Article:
Previous studies in Melanesians of Papua New Guinea have documented low serum cholesterol concentrations with no age-related rise and a virtual absence of coronary heart disease. However, because of recent reports of the emergence of coronary heart disease in this population, serum lipid concentrations in adults aged ≤25 years in three coastal (n = 1,489) and three highland (n = 388) village communities at different stages of modernization were examined as part of a survey undertaken in 1991. Total cholesterol concentrations were clearly higher than were levels recorded in earlier studies. Moreover, age-related increases in total cholesterol, low density lipoprotein cholesterol (LDL cholesterol), high density lipoprotein cholesterol (HDL cholesterol), and triglycerides (in women) were apparent. Mean total cholesterol levels in an urban community with a high risk of diabetes were similar to those observed in Australians, while HDL cholesterol concentrations were lower. Total cholesterol and LDL cholesterol levels were higher in urban coastal and periurban highland subjects than in their rural counterparts. Prevalence of hypercholesterolemia (≤5.2 mmol/liter) varied from 16% in rural highlanders to 56% in urban coastal subjects. Sex, age, village, body mass index, fat distribution, glucose intolerance, physical activity, and an index of relative modernity all contributed to variations in cholesterol and triglyceride concentrations. These results show that Papua New Guineans are by no means protected from dyslipidemia and serve warning that, unless effective preventative strategies can be developed, this and similar rapidly developing populations can expect an increasing incidence of coronary heart disease.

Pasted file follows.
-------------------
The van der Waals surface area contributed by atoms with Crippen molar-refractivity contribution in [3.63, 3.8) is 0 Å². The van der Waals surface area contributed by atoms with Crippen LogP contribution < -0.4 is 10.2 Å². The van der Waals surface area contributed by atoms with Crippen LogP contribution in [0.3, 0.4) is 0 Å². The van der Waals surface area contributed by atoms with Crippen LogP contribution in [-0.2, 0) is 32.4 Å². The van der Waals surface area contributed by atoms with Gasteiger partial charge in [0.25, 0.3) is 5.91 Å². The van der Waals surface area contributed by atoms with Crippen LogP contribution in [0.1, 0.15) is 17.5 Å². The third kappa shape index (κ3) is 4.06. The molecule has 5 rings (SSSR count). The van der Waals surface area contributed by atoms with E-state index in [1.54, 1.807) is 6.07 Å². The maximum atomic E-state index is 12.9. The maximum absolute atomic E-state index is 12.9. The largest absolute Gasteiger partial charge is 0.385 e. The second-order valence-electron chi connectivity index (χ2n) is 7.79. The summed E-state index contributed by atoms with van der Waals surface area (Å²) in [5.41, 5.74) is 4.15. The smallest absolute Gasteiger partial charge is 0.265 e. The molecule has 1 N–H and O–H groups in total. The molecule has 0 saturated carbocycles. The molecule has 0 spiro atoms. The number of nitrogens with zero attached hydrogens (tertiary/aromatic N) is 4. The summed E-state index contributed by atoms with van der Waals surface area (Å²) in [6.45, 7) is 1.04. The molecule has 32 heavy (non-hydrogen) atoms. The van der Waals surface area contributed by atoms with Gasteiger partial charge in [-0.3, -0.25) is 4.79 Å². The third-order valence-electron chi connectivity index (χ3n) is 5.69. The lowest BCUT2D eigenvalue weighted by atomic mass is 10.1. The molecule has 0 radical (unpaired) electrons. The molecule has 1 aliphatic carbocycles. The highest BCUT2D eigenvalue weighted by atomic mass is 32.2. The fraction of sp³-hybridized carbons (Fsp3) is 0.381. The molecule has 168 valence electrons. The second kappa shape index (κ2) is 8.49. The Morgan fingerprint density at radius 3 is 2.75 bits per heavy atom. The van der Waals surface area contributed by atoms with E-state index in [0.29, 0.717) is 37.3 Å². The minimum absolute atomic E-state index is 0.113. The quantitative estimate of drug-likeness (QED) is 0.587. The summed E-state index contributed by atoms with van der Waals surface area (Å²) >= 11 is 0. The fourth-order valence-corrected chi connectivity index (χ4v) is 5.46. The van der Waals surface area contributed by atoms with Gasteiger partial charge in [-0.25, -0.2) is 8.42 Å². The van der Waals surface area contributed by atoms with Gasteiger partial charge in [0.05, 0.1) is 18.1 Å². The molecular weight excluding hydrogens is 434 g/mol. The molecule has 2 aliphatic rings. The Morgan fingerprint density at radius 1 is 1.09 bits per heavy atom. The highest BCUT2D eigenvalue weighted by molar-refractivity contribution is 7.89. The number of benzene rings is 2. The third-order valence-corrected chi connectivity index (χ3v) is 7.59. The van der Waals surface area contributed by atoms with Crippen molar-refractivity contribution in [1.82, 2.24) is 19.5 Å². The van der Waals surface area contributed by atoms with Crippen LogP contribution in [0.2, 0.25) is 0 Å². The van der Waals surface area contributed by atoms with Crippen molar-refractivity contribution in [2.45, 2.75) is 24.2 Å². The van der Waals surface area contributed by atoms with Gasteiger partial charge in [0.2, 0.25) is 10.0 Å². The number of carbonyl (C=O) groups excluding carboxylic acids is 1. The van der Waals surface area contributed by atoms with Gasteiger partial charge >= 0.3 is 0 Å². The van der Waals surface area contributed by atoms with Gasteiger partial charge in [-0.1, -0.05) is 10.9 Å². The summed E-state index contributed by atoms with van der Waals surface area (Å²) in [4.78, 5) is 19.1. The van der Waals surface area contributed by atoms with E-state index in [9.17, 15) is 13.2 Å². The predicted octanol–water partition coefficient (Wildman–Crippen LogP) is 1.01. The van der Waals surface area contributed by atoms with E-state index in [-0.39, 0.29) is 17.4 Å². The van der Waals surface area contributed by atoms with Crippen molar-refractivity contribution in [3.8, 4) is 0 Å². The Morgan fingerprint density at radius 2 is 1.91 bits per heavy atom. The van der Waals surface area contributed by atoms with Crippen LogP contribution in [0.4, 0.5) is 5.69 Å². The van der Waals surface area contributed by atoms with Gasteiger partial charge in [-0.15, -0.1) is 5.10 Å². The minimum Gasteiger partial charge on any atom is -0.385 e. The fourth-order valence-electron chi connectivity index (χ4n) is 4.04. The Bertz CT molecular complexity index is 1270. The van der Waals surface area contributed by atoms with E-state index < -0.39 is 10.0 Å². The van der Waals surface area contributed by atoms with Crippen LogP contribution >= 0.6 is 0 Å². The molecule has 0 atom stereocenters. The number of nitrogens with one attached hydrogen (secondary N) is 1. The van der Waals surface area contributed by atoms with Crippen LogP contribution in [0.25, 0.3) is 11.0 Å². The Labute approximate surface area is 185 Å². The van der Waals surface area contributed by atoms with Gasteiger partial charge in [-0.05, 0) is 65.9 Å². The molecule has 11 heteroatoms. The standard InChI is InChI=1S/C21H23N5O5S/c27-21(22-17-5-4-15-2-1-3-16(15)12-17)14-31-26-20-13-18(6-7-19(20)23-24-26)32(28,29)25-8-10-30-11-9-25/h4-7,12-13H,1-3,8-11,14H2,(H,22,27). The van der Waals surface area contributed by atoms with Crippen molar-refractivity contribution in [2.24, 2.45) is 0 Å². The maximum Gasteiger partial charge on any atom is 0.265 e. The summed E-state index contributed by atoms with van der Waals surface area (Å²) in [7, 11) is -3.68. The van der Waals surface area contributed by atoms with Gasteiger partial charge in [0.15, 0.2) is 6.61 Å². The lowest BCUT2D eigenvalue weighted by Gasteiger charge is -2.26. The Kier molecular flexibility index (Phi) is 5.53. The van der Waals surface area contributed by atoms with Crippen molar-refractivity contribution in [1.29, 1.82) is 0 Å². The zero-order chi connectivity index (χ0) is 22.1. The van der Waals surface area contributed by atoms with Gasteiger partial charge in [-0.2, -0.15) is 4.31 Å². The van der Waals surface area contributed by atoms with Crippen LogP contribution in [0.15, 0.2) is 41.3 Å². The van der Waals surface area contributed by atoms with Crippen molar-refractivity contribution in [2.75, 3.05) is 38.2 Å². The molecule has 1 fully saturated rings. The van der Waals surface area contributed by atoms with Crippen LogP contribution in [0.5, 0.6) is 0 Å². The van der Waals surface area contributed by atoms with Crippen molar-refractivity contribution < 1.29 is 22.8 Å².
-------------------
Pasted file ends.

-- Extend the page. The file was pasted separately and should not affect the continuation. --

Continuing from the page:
|Number of pages||14|
|Journal||American Journal of Epidemiology|
|Publication status||Published - 15 Dec 1996|
- coronary disease